Spend on Core Competencies – Eliminate Waste and Grow Sales

Several common refrains about spending are often untrue. It is often untrue that grandfathered spending programs or trade allowances are simply “the cost of doing business”. In a similar vein, it is often not accurate when executives say that if “we stop that program our sales will dry up over-night”. Finally it is definitely untrue when some say that “all spending has some beneficial effect on my business”.

We often find situations where client spending actually hurts their business. In these situations, we usually find clients spending money against initiatives that are actually in conflict with their core competency or brand equities.

Examples of poor company spending i.e. spending that actually weakens a clients image and bottom line are unfortunately numerous.

  • A specialty chemical manufacturer that wasted money on promotional spending in an attempt to compete with large bulk manufacturers. The specialty company could never match the prices of its huge competitors and in effect lowered its margins so far that it caused stress within the company. The solution for this client was to use its spending resources to create awareness for its unique ability to meet complicated, fast turnaround order requirements for a very large potential customer base.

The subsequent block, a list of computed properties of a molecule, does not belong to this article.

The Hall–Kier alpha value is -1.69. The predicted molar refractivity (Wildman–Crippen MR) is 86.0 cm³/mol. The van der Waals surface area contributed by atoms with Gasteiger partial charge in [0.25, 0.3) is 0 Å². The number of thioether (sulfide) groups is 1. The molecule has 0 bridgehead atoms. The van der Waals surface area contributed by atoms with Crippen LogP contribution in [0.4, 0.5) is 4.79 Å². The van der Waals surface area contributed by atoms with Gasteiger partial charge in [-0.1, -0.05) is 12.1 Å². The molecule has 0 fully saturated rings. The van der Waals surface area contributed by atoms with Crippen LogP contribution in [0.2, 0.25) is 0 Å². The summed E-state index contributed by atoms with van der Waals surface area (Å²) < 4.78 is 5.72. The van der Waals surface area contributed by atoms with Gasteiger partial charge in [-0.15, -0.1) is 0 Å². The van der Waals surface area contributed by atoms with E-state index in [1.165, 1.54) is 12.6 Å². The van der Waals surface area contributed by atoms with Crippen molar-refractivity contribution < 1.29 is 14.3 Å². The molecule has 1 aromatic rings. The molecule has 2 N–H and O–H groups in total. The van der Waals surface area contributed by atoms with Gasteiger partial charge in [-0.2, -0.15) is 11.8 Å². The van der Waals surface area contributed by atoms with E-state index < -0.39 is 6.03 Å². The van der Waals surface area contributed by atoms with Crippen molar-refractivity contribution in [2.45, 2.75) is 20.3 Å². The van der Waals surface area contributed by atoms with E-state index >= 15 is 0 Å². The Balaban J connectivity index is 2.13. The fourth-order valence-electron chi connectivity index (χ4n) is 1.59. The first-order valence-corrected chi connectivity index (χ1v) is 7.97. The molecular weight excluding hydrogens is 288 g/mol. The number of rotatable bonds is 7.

• A consumer products company with the best reputation within its industry for innovation was nevertheless spending all of its available resources on promoting its products at retail. It spent so much in that effort that it was unable to launch a stable of innovative new products it owned. Eventually, the company successfully launched these new products, maintained its sales base and generated millions more from the new products.
  • A contract manufacturer of nutritional supplements was the leader within its industry vis-à-vis delivering high quality, high compliance products. Yet, the company redirected sales, spending and infrastructure against efforts that targeted direct to consumer marketing and against the Rx manufacturing market. This strategy nearly bankrupted the company. When it returned to its competency, it was able to attract several new and lucrative customers.

The common thread in all of these cases was that spending against non core competency initiatives actually hurt the companies. Common as well was that walking away from some of these initiatives did not dry sales up over-night and was not the cost of doing business.

As you evaluate how to build your business via proactive spending initiatives, ensure first that you understand what your competencies are and how spending programs can best work when they support those competencies.